One such fund, Blue Mountain Capital Management, has been accumulating trades over the last couple of weeks that might help reduce the risk of the bets made by JPMorgan in a credit index, according to interviews with more than a dozen credit traders. The hedge fund is then selling those positions back to the bank. A Blue Mountain spokesman declined to comment.

As traders in JPMorgan’s London desk work to get out of the huge bet, which started generating erratic losses in late March, the traders based in New York are largely sitting idle, according to current traders in the unit.

“We are in a holding pattern,” said one current New York trader who asked not to be named.

Long before the losses started mounting, senior executives at the chief investment office in New York worried about the trades of Bruno Iksil, according to the current traders.

Now known as the London Whale for his outsize wagers in the credit markets, Mr. Iksil accumulated a number of trades in 2010 that were illiquid, which means it would take the bank more time to get out of them.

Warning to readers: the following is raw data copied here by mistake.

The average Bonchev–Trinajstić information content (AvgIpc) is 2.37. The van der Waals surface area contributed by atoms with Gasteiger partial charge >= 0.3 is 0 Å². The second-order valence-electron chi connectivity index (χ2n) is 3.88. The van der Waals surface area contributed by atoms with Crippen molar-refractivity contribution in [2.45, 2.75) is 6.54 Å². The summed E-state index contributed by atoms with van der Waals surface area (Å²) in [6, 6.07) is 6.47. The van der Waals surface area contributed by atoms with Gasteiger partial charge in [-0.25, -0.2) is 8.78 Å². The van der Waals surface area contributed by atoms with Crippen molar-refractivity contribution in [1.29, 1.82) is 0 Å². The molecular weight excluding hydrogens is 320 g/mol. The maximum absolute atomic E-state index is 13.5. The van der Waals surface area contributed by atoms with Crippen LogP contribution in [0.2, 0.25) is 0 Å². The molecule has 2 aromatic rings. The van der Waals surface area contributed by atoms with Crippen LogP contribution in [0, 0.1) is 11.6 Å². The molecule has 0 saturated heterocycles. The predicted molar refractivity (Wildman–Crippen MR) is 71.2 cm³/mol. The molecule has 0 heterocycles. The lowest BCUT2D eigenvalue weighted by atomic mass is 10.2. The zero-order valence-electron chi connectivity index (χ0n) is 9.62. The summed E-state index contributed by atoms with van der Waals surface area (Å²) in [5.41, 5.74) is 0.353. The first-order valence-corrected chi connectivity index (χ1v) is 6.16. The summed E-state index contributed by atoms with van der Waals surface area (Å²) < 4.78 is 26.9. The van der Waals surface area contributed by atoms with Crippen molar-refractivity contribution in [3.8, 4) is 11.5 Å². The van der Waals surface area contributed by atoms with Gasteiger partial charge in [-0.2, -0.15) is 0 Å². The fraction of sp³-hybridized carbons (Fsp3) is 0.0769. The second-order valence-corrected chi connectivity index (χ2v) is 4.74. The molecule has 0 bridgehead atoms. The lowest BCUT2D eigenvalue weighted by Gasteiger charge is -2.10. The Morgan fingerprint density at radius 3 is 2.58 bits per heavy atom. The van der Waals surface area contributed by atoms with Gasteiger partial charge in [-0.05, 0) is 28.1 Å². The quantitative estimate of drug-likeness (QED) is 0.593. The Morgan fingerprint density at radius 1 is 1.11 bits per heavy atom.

In 2010, a senior executive at the chief investment office compiled a detailed report that estimated how much money the bank stood to lose if it had to get out of all Mr. Iksil’s trades within 30 days. The senior executive recommended that JPMorgan consider putting aside reserves to deal with any losses that might stem from Mr. Iksil’s trades. It is not known how much was recommended as a reserve or whether Mr. Dimon saw the report, but the warning went unheeded.

The losses are the most embarrassing fumble for Mr. Dimon since he became chief executive in 2005.

In appearances before Congress, Mr. Dimon has taken pains to assure investors and lawmakers that the overall health of JPMorgan remained strong and that it had more than sufficient amounts of capital to weather any economic dislocation.

Even as he apologized for the trade, calling it “stupid,” Mr. Dimon emphasized to lawmakers that the loss was an “isolated incident.”

The Federal Reserve is currently poring over the bank’s trades to examine the scope of the growing losses and the original bet.

Article source: http://dealbook.nytimes.com/2012/06/28/jpmorgan-trading-loss-may-reach-9-billion/?partner=rss&emc=rss

Treasury Now Sees Profit From Bailouts

When it comes to calculating the bill for the government’s bailout of banks, insurers, automakers and the ailing housing market, the numbers have been all over the map.

But on Wednesday, Treasury officials laid claim to an eventual $23.6 billion gain for taxpayers on the entire rescue program, despite doubts from skeptics about just how Washington crunched the numbers.